modular lamps that project green light (the ray of hope). The bookshop and the lighting pieces are all based on the golden section rule, and are the result of an experiment which brings art closer to design, and design closer to projects to help asylum seekers.
KITCHEN – Cove kitchen by Zaha Hadid Design for Boffi
Turning a block of Corian into a sculptural element is proven to be possible. The Boffi island kitchen is the new star of contemporary conviviality and comes fully equipped with futuristic high-tech features. Cove is a compact system designed to integrate prepping and cooking functions with the shared enjoyment of food, gathering everyone around the snack bar. From now on, Hadid’s unmistakeable flair will reign supreme in the kitchen, rendered even more beautiful by Boffi’s expertise, which allows for a range of customised finishes.
LIGHTING – Arrangements by Michael Anastassiades for Flos
The Cypriot designer creates ‘Arrangements’ is a modular system of geometric elements of light that can be combined differently, presented at the last Euroluce Fair. It consist of forms anchored elegantly to the ceiling, reminiscent of pieces of fine jewellery.
OUTDOOR – Manila by Paola Navone for Baxter
The Italian designer worked on the concept of minimising materials to enhance the decorative power of her creations. She used just a few natural, handpicked contrasting elements: Manila reed tubing (which gives the project its name), oxidised copper for the structure, and leather-wrapped technical cord for the woven seat itself. The chair also has a special tanning technique and Indian ink dye to improve light resistance, along with a series of accessories made from terracotta, cocciopesto and volcanic stone.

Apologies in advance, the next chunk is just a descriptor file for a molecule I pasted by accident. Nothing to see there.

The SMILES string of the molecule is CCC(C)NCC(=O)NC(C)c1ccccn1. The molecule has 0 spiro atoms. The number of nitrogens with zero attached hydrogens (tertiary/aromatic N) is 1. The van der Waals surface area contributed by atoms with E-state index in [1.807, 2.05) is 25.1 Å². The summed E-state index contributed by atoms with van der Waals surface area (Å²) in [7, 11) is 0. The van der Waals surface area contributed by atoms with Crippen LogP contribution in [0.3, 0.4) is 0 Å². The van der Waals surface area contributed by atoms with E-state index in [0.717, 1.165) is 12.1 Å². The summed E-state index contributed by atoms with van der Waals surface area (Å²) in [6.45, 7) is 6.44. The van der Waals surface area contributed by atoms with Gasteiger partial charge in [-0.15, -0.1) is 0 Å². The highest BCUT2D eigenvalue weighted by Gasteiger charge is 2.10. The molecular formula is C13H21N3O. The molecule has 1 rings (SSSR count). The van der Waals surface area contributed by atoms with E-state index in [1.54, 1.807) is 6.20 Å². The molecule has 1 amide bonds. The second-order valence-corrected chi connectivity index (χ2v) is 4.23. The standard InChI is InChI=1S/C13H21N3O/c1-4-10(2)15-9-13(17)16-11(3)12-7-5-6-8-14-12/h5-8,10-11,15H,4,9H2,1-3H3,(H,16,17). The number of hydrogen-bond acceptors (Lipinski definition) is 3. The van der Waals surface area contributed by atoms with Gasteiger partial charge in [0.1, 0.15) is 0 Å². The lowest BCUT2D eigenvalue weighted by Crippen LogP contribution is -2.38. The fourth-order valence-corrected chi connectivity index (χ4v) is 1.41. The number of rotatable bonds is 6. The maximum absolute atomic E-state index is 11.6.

SEATING – Fil Noir by Christophe Delcourt for Minotti
This project is built around the concept of a thread (which gives it its name, “fil” in French). The “thread” is what gives character to this chair, not only outlining its silhouette, but actually supporting and enveloping it. And the thread also conveys a specific design choice: the decision to use metal tubing. The design is perfected by the company’s know-how, which is tangible in the choice of details: from high rubber-content elastic belts to fire-resistant polyurethane foam.
TABLEWARE – Wedgwood Bowl on red sphere by Lee Broom for Wedgwood
These micro-sculptures with a vaguely Art Deco feel are crafted by the skilled artisans who are masters of ‘jasperware’, a ceramics technique invented in the late 18th century. Vases and bowls are made up of basic geometric forms, highlighted by a specific choice of decoration. Future collectors’ items.
WALL COVERING – BeoSound Shape by Øivind Alexander Slaatto for Bang & Olufsen
The Danish designer gives shape to sound – quite literally, by transforming a traditional speaker into a wall covering consisting of hexagonal elements to combine at will. From now on, home interiors can not only benefit from a professional, recording-studio quality audio system, but will also be adorned by original, colourful compositions in Kvadrat wool.